My boyfriend and I found out just about three weeks ago that we were both being offered year-long commercial diving contracts in the Marshall Islands. I had the idea of documenting our once-in-a-life-time adventure year early on, from start to finish, but between packing up our rental house in Ocean City, figuring out our lease, selling our Hobie cat, selling/storing the cars and motorcycle, shipping boxes and surf boards, a last minute trip to New Orleans, paperwork, doctors visits, and saying goodbye to so many amazing friends and beloved family members (and the resulting hangovers from goodbyes), I never got the time to put everything together. Nevertheless, day 4 1/2 on the island isn’t too bad in my opinion. So here we go.
We had a layover in Honolulu after about twelve hours of flying, then flew the remaining seven hours the next day. I read somewhere that if you were to draw a triangle between Japan, Australia, and Hawaii, right in the middle would be the Marshall Islands. We are far, far away from other places. Even though my back was on fire from sitting in what apparently pass for airplane seats these days, the star-strewn nights and crystal-clear water make the trip well worth the pain.
Getting off the plane felt very surreal in my hazy jet lag. The island feels like a tropical snow globe, small and isolated and perfectly made. Old buildings stand next to the newly built, old bikes rust next to the freshly assembled, deeply tanned expats smile at the pale, sweating new arrivals. After settling in to our rooms at the man camp, we walked into town, which made us blister and realize why everyone rides bikes. We bought some in boxes just as the store was closing and impatiently put them together in an alleyway. We greeted an old friend and made new friends of the rest of the crew drinking scotch on the steps of their rooms. We went to a bar named something else, but only called the snake pit. In the dark we talked and drank cheap beer and asked every question we could think of. On the ride home my backpack strap caught in the back wheel and I did a slow sideways tip over onto grass and used the chance to look up at the millions of stars visible in Pacific pitch black.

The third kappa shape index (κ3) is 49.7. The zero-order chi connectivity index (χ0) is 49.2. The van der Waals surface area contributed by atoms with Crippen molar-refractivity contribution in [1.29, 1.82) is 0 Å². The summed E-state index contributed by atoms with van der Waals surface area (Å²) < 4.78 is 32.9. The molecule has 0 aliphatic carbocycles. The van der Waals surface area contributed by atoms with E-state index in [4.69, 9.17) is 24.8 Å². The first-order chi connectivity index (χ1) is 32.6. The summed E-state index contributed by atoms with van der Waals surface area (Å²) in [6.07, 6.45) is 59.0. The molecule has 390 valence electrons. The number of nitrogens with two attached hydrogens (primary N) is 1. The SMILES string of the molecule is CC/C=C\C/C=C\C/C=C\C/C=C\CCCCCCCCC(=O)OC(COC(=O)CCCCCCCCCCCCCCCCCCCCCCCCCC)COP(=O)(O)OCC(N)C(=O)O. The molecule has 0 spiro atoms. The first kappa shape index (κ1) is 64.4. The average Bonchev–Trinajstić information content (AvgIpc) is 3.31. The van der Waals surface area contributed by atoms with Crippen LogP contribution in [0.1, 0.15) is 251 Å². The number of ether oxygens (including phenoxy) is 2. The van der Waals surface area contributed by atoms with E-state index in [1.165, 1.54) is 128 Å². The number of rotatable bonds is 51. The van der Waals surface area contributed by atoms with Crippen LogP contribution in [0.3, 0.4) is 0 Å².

The island is only about six square miles shaped like a crescent, but it felt much bigger than that when we rode from end to end the next morning. Atrophied bike muscles were screaming as we pedaled against a strong headwind, but excitement and curiosity drove us forward. Every new white and turquoise beach, every rusted piece of machinery spending years in the waves, every palm tree dropping coconuts, every person we passed on the golf course next to the air strip, everything is new and shiny and amazing. The sun is strong throughout the day and it burns through sunscreen as you sweat it off.
I didn’t want to start work as soon as we did, but even that was perfect and island-mellowed. But even great jobs are still jobs and I have a long list of things to do this year and so few days to do them all. That is my only complaint so far, so I think this is going to be a good fit. I hope to write at least once a week to share pictures and adventures with whoever will read. Bear with me and I’ll get a better grasp on posting. Thanks!